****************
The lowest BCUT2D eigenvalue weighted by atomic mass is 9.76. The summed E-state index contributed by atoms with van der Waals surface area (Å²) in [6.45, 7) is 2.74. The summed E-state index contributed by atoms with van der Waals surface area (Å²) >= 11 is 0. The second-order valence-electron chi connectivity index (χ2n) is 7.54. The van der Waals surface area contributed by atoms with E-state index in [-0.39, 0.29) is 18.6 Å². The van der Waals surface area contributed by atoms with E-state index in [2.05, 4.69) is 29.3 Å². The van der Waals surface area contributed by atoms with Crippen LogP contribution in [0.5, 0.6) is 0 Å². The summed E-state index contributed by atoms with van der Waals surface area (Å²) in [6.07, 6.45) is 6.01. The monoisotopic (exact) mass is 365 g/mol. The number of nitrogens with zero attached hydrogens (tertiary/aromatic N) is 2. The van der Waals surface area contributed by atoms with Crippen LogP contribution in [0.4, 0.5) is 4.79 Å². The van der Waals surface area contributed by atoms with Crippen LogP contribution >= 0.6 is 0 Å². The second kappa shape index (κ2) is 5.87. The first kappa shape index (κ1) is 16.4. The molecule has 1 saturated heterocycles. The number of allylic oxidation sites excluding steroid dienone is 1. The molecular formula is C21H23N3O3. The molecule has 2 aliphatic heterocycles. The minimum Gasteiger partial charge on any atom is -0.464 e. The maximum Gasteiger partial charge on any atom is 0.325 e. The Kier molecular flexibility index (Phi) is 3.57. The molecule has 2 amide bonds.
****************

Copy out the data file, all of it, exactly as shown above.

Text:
The lowest BCUT2D eigenvalue weighted by atomic mass is 9.76. The summed E-state index contributed by atoms with van der Waals surface area (Å²) in [6.45, 7) is 2.74. The summed E-state index contributed by atoms with van der Waals surface area (Å²) >= 11 is 0. The second-order valence-electron chi connectivity index (χ2n) is 7.54. The van der Waals surface area contributed by atoms with E-state index in [-0.39, 0.29) is 18.6 Å². The van der Waals surface area contributed by atoms with E-state index in [2.05, 4.69) is 29.3 Å². The van der Waals surface area contributed by atoms with Crippen LogP contribution in [0.5, 0.6) is 0 Å². The summed E-state index contributed by atoms with van der Waals surface area (Å²) in [6.07, 6.45) is 6.01. The monoisotopic (exact) mass is 365 g/mol. The number of nitrogens with zero attached hydrogens (tertiary/aromatic N) is 2. The van der Waals surface area contributed by atoms with Crippen LogP contribution in [0.4, 0.5) is 4.79 Å². The van der Waals surface area contributed by atoms with Crippen LogP contribution >= 0.6 is 0 Å². The second kappa shape index (κ2) is 5.87. The first kappa shape index (κ1) is 16.4. The molecule has 1 saturated heterocycles. The number of allylic oxidation sites excluding steroid dienone is 1. The molecular formula is C21H23N3O3. The molecule has 2 aliphatic heterocycles. The minimum Gasteiger partial charge on any atom is -0.464 e. The maximum Gasteiger partial charge on any atom is 0.325 e. The Kier molecular flexibility index (Phi) is 3.57. The molecule has 2 amide bonds.